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Macy’s Business Outline Reveals Retailer’s Vulnerabilities

August 31, 1992

NEW YORK (AP) _ R.H. Macy & Co. on Monday released a sketchy outline of how it intends to address its financial and marketing problems over the next five years.

While short on specifics, the plan identified several problem areas facing the retailer, including staffing levels, customer frustration over unavailable products and the effectiveness of its advertising and promotions.

Macy proposed cutting back management staff and limiting the number of sales it holds as well as to continually re-evaluate unprofitable businesses.

Executives for Macy, which has been operating under Chapter 11 bankruptcy protection since January, presented the outline to several creditor groups in private meetings last week, and the initial response seemed favorable.

″We regard their business plan outline as a very impressive and well- thought-out manifesto for the company’s future,″ said Robert Miller, an attorney with Berlack Israels & Liberman, who represents Macy’s bondholders’ committee.

″We’re heartened by the fact that the company has been able to identify its problems and come up with a plan of action,″ he said.

A far more detailed business plan will be submitted to creditors in November and will serve as a ″road map″ for the retailer’s recapitalizaton and emergence from Chapter 11.

Miller acknowledged that creditors originally believed Macy would emerge from bankruptcy protection ″very quickly.″ It was believed that the retailer’s primary problem was coping with the vast amount of debt accumulated in a 1986 leveraged buyout and the purchase of two department store chains in 1988.

But Miller said it has become apparent that Macy’s problems go much deeper. ″The company has underperformed its competititors for several years and is currently underperforming them,″ he said. The retailer is unlikely to emerge from Chapter 11 until late 1993 or early 1994, Miller said. That would not be an exceptionally long reorganization for a retailer.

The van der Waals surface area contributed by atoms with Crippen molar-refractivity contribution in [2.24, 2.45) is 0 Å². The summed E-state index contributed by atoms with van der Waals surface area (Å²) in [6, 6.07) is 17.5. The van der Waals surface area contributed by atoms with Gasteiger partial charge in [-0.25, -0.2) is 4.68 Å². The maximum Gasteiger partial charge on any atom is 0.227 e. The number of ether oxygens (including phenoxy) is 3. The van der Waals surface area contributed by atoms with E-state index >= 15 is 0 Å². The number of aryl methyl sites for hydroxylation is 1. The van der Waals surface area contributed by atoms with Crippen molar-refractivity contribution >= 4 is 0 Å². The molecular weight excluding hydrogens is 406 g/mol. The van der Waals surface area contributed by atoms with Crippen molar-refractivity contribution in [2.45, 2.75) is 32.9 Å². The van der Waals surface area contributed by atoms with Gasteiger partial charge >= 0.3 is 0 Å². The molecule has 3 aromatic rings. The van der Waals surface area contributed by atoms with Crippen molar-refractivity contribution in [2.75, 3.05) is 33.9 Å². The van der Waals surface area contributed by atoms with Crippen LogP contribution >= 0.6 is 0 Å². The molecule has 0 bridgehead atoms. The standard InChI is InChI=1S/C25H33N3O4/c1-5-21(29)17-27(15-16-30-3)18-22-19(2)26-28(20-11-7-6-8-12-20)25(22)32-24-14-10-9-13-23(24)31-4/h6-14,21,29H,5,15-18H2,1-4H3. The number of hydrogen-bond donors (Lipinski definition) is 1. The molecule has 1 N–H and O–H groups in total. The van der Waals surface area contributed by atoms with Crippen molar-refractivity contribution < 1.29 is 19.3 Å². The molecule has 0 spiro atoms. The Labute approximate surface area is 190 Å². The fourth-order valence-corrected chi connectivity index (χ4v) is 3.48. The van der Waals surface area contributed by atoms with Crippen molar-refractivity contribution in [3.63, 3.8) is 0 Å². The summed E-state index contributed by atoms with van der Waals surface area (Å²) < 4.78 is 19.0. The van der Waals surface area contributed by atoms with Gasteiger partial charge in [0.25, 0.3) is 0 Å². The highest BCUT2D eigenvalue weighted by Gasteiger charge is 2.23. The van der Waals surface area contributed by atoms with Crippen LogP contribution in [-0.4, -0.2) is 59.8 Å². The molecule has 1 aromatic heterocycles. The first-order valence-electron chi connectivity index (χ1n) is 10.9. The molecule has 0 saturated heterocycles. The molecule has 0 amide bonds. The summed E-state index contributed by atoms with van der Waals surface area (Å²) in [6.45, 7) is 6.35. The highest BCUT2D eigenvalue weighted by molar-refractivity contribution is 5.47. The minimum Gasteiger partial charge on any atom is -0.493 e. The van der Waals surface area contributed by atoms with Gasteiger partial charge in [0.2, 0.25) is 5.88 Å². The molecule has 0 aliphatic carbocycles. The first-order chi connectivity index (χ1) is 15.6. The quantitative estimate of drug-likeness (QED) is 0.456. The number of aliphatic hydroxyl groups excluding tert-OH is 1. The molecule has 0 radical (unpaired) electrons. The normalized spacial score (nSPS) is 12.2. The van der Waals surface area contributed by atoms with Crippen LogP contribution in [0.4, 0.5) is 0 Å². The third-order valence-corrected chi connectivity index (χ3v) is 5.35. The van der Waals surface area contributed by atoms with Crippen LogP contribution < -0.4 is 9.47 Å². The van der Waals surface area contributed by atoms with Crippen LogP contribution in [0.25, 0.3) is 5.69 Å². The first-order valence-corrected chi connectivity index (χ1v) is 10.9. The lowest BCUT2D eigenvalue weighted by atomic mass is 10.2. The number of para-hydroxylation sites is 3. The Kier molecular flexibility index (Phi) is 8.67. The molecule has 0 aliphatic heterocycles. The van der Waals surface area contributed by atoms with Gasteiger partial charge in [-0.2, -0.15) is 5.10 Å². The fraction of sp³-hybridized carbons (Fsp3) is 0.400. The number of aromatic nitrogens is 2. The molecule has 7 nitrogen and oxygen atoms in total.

To address some of its problems, Macy hired the market research firm Kurt Salmon-Kennedy Associates, which has interviewed nearly 7,000 shoppers at 20 Macy’s locations nationwide. It was the most extensive market research Macy has undertaken in many years.

Research showed that while most customers are loyal to the retailer, they occasionally are disappointed because items are unavailable.

A new computerized inventory system is now in place and should help remedy product shortages, they said in a prepared statement. Macy co-chairmen Mark Handler and Myron Ullman said in a telephone interview that it is realistic to anticipate an 8 percent sales increase - the equivalent of $500 million - with improved availability of goods.

″We want to focus our attention on what customers told us they would expect to find in a Macy’s or a Bullock’s, and that is full assortment at fair, competitive pricing and convenience,″ Ullman said.

Last year’s disastrous Christmas shopping season left Macy’s short of cash to pay its suppliers, pushing it into bankruptcy proceedings by late January. Handler and Ullman said they expect a modest 1.9 percent sales increase this holiday season over last year.

The two have been running the company since late April.

Since its bankruptcy filing, Macy has closed eight department stores and 62 specialty stores. But it also has opened new stores, including the recent debut of its branch at the new Mall of America in Minneapolis.

With the opening of a new Bullock’s store in Burbank, Calif., scheduled for this Wednesday, Macy will operate 114 Macy’s and Bullock’s department stores, 19 I. Magnin specialty stores, 69 Aeropostale and Charter Club specialty stores and 10 Macy’s Closeout clearance stores.

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